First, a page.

Arizona Oncology is an ASTRO-accredited facility for Radiation Oncology Services
Arizona Oncology is committed to providing the latest and most advanced radiation therapy treatments available at our locations throughout the state. Read more about Arizona Oncology's Four-Year Accreditation for Radiation Oncology Services from ASTRO’s Accreditation Program for Excellence (APEx®)
There are two types of radiation therapy – external beam and brachytherapy which is placed inside the body for a specific period of time. Learn more about these types of radiation therapy:
- Intensity Modulated Radiation Therapy (IMRT)
- Image-Guided Radiation Therapy (IGRT)
- Stereotactic Radiosurgery (SRS)
- Stereotactic Body Radiation Therapy (SBRT)
- Palliative Radiation
- High-Dose Rate Brachytherapy (HDR)
- Accelerated Partial Breast Irradiation (APBI)
- Low-Dose Rate, Permanent Interstitial Prostate Seed Implant
External Beam Radiation Therapy
Intensity Modulated Radiation Therapy (IMRT)
This therapy uses computer-generated images and treatment planning to deliver high doses of radiation to a tumor, while minimizing the amount of radiation to normal, surrounding tissues. Numerous beam angles are used to shape the radiation dose to the specific size and shape of the tumor. This higher dose to the tumor can result in a higher possibility of cure, and a lower dose to surrounding healthy tissue resulting in fewer side effects.
We can now deliver IMRT with an even higher degree of sophistication and conformality with a technique called volumetric-modulated arc therapy (VMAT). IMRT is intensity modulated radiotherapy. This is a technique which uses sophisticated computer planning to “dose paint”, allowing the radiation oncologist to customize radiation treatment to each patient’s disease and normal anatomy.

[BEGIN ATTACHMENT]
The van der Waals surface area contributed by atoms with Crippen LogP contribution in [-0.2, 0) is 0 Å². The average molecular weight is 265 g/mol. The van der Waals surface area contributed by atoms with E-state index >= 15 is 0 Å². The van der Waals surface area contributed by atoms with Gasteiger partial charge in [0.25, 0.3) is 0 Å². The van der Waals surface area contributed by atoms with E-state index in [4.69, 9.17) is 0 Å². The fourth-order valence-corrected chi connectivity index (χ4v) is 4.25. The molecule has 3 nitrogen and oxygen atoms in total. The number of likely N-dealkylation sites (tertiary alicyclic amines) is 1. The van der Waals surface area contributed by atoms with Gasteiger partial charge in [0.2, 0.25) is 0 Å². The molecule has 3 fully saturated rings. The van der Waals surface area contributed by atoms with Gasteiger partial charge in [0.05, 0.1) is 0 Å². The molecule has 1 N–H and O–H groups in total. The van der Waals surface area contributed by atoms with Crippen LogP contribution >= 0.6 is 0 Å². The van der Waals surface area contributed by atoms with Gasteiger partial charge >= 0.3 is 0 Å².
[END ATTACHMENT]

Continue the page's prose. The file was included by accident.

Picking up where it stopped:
Image Guided Radiation Therapy (IGRT)
A procedure that uses a computer to create a picture of a tumor to help guide the radiation beam during radiation therapy. The pictures are taken immediately before each daily radiation treatment using CT, ultrasound, X-ray, or other imaging techniques to improve targeting accuracy. Image-guided radiation therapy makes radiation therapy more accurate and causes less damage to healthy tissue.
Stereotactic Radiosurgery (SRS)
A type of external radiation therapy that uses special equipment to position the patient and precisely deliver radiation to a tumor. The total dose of radiation may be divided into several smaller doses given over several days or even given in a single dose on one day. Stereotactic radiosurgery is used to treat brain tumors and other brain disorders. It is also being studied in the treatment of other types of cancer, such as lung cancer. When stereotactic treatments are used outside of the brain, they are commonly referred to as SBRT (stereotactic body radiation therapy)
Stereotactic Body Radiation Therapy (SBRT)